Mr. Nichols was an 87 year old Veteran of World War II, who was married and had three sons, as well as numerous grandchildren. He lived in the suburbs north of Pittsburgh, and was still active; cutting his grass, taking care of the driving in his house and caring for his wife at their home.
In late 2012, he began to experience some heart-related issues, and his PCP switched him to a new medication, which unfortunately caused Mr. Nichols to become dehydrated. He entered the VA Hospital in Oakland, Pennsylvania on November 1, 2012, where he was treated with some fluids and other medications to help with his dehydration. However, unfortunately, while he was an inpatient, the VA Hospital had an outbreak of Legionella bacteria.
For years, the VA Hospital in Oakland, Pennsylvania had been at the forefront of Legionella bacteria treatment and testing, however, due to internal issues, the focus was changed from Legionella bacteria to other infectious agents. In addition, although outside consultants were retained to help maintain the water supply at the VA to kill the Legionella bacteria, a decision had been made to try to perform those functions internally with the maintenance staff who was ill-prepared to handle the task of Legionella maintenance in the water supply.
For several months, the Legionella bacteria flourished in the water system at the VA Hospital, causing periodic outbreaks. Throughout 2011 and 2012, the VA staff at the hospital in Oakland, Pennsylvania tried to contain the outbreaks, however, by October 2012, it became impossible and numerous individuals were being exposed to and became sick from the Legionella bacteria. By the end of October 2012, it was determined that a complete shutdown of the water system with flushing had to be done. However, there was a delay in doing so while Mr. Nichols was an inpatient at the hospital. Unfortunately, during his admission while the VA was trying to quarantine the Legionella bacteria, they were unable to do so, and Mr. Nichols was exposed to the Legionella bacteria.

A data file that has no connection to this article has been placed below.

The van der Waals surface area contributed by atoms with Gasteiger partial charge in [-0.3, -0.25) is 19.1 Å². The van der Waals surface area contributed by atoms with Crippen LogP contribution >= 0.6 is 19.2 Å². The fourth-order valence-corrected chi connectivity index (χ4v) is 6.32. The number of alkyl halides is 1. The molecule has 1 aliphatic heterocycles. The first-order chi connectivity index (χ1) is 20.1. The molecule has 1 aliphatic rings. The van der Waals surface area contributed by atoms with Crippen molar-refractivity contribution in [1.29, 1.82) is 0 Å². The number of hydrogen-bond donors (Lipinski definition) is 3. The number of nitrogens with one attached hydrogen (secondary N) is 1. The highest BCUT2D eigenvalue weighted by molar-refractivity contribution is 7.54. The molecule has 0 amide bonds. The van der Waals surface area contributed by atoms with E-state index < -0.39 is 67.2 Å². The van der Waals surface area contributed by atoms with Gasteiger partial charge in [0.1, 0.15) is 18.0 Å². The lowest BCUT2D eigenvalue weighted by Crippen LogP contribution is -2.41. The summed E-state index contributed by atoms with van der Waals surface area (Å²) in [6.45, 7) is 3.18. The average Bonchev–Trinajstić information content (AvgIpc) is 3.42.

After he became exposed, the staff at the VA did not appropriately recognize or treat Mr. Nichols’ high fever and infection, and by the time that they began treating Mr. Nichols, it was too late, and the Legionella had caused severe pneumonia, compromising Mr. Nichols delicate medical state and eventually caused his death.
A claim was instituted against the United States of America as the representative of the Veterans Administration, and a case was eventually brought in the Western District of Pennsylvania against the United States of America and Veterans Administration.
Thousands of emails and other paper discovery was exchanged and reviewed by the parties and discovery was pursued, and the case was eventually settled for a substantial sum.